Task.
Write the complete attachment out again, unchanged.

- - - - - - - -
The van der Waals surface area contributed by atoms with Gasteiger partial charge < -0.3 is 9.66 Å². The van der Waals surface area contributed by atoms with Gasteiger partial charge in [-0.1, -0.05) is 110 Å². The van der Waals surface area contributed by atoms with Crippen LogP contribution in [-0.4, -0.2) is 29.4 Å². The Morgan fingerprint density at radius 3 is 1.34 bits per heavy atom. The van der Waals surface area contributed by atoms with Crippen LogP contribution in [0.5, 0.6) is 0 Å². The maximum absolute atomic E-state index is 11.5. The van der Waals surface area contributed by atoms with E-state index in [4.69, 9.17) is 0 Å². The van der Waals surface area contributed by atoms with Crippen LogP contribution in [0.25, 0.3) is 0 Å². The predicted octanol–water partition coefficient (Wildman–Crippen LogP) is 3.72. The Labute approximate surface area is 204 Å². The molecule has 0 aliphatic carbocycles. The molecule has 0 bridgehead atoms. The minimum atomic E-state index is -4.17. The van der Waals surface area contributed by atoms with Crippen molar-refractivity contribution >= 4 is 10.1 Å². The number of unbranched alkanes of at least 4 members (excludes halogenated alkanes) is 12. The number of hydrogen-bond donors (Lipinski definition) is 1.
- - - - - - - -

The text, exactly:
The van der Waals surface area contributed by atoms with Gasteiger partial charge < -0.3 is 9.66 Å². The van der Waals surface area contributed by atoms with Gasteiger partial charge in [-0.1, -0.05) is 110 Å². The van der Waals surface area contributed by atoms with Crippen LogP contribution in [-0.4, -0.2) is 29.4 Å². The Morgan fingerprint density at radius 3 is 1.34 bits per heavy atom. The van der Waals surface area contributed by atoms with Crippen LogP contribution in [0.5, 0.6) is 0 Å². The maximum absolute atomic E-state index is 11.5. The van der Waals surface area contributed by atoms with E-state index in [4.69, 9.17) is 0 Å². The van der Waals surface area contributed by atoms with Crippen LogP contribution in [0.25, 0.3) is 0 Å². The predicted octanol–water partition coefficient (Wildman–Crippen LogP) is 3.72. The Labute approximate surface area is 204 Å². The molecule has 0 aliphatic carbocycles. The molecule has 0 bridgehead atoms. The minimum atomic E-state index is -4.17. The van der Waals surface area contributed by atoms with Crippen molar-refractivity contribution >= 4 is 10.1 Å². The number of unbranched alkanes of at least 4 members (excludes halogenated alkanes) is 12. The number of hydrogen-bond donors (Lipinski definition) is 1.